As a teen and later as a student at American University, in Washington, DC, Krane says he “saw the student movement against the war on drugs as our antiwar movement” and began actively questioning the anti-marijuana messages learned from his grade school DARE program. He was involved with the university’s NORML chapter, then took a job with the organization after graduating in 2000. Six years later he became executive director of the nonprofit advocacy group Students for Sensible Drug Policy. By 2009, Krane, at that point a major player in the cannabis-activist community, had moved from the policy world of DC to the West Coast to help start a for-profit consulting business funded by California dispensary owners. It served as a palpable sign that the cannabis movement was turning into a big business, and folks on both sides of the marijuana debate were less than thrilled about Krane’s transition from nonprofit activist to corporate company man.
“I think he’s a nice guy,” says Kevin Sabet, a former White House drug policy senior adviser and cofounder of the major anti-legalization organization Smart Approaches to Marijuana, who regularly debated Krane. “I thought it was not surprising but unfortunate that he went into the marijuana industry. That’s how it is going. Legalization is moving from a movement of people talking about ideas toward an industry concerned with profits.”
Krane readily admits that one of the reasons he made the jump to cannabis consulting was money. With a wife and two kids, a nonprofit activist’s salary doesn’t go far. But he also saw political potential in the massive dispensaries he’d visited in California, such as Oakland’s Harborside, and he knew that his expertise would be in demand as states from Alaska to Maine began greenlighting medical marijuana programs. “I could see law enforcement and elected officials touring these stores and saying, ‘This is great,’” Krane recalls. “It became very clear to me that if you can demonstrate to people that you can distribute marijuana in a way that is safe and professional, it changes their whole perspective. I realized I could have as much impact, if not more, than I had as an activist.”
After two years in California, Krane saw his consulting group fold. Looking to become a serious player in the market, he moved to Phoenix, Arizona, to get in on the green rush. With funding from John Sperling—the founder of the for-profit University of Phoenix and a drug-reform advocate who has since passed away—Krane cofounded a new consulting company called 4Front Ventures. The group brought together an eclectic cast of longtime drug-reform activists and whip-smart business experts who had worked for international brands such as Old Navy, Disney, and Credit Suisse. Together they could guide clients through every nook and cranny of the legal marijuana trade, from creating employee handbooks and manager-training programs to setting up inventory tracking systems and security plans. But rather than granting licenses to dispensaries based on merit and professional acumen, Arizona implemented a district-based lottery system to randomly select winning applicants. That left many of Krane’s Arizona clients without a foothold in the industry, so he moved the firm to an exciting new market, awash in weed and money: Massachusetts. “For a long time, the public in Massachusetts has been way out ahead of the politicians here on marijuana,” Krane says. “The public was saying they were ready for reform.”
So Krane put his hard-earned business reputation on the line, got involved with leading marijuana policy leaders, and helped craft the language of the legalized marijuana ballot measure that appeared before voters. Over the course of months, he stared down formidable challengers, including an opposition campaign launched by Governor Baker and Mayor Marty Walsh that was backed by 120 elected officials and 15 statewide organizations.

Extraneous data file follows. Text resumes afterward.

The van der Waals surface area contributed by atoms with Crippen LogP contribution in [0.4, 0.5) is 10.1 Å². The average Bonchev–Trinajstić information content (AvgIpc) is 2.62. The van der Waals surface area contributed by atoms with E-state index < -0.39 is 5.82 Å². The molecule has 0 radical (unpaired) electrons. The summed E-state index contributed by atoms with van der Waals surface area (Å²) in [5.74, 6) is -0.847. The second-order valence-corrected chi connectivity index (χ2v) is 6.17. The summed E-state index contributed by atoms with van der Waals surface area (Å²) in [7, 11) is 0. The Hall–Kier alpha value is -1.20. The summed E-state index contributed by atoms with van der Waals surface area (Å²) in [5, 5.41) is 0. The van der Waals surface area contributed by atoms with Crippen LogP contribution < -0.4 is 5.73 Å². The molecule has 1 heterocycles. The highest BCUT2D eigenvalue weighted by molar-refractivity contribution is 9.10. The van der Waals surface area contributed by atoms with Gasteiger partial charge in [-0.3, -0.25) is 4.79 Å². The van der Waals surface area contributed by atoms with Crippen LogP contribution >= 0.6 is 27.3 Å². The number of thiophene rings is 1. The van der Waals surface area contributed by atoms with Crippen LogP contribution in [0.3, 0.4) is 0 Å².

Despite the intense and well-funded counterattacks, the marijuana ballot question passed last fall with 54 percent of the vote. Krane was elated. In one fell swoop, voters had launched a new industry that will give rise to a wealth of ancillary businesses—PR firms, quality-control laboratories, security operations, and boutique law firms, to name a few. With weed legalized, Krane is now convinced that the state will serve as the financial and social hub of the industry, drawing in tourists and businesses from across New England. “You are going to have tens of millions of people within a five hours’ drive of the Massachusetts border,” he says. “You are going to have millions of people all over the Northeast interacting with marijuana.”
From the looks of it, though, getting the votes was the easy part. Actually implementing marijuana legalization is another matter. Just because the ballot measure was approved doesn’t mean that the stigma of weed has vanished, and not all of Krane’s opponents have forgiven and forgotten the hard-fought months leading up to the vote.
Seven weeks after the ballot passed, state lawmakers began pushing back, delaying the timeline for implementation by six months on the grounds that they needed more time to improve the process. By the middle of March, more than 90 bills had been filed proposing changes to Question 4. This April, state Representative Mark Cusack, cochair of the Joint Committee on Marijuana Policy, scowled about the amount of influence that Krane and others had over the ballot initiative. “The ‘Yes on 4’ people wrote this ballot question,” he said during a fifth public hearing on the issue. “We do not let a regulated industry choose how they are regulated in the commonwealth. We didn’t do that with Uber, we didn’t do that with Lyft; I don’t see us starting with the marijuana industry.”
In Krane’s downtown Boston office overlooking the Old State House, a map of Massachusetts enjoys a prized place on the wall, dotted with thumbtacks of various colors. Each tack represents a medical marijuana operation—its color signifying how far along it is in the application and development process. Staffers carefully tend to the map, tracking every local cannabis development. The commodification and industrialization of marijuana in Massachusetts has brought with it many of the same woes that all business sectors face, and this map of thumbtacks makes that painfully clear: It’s all about location, location, location.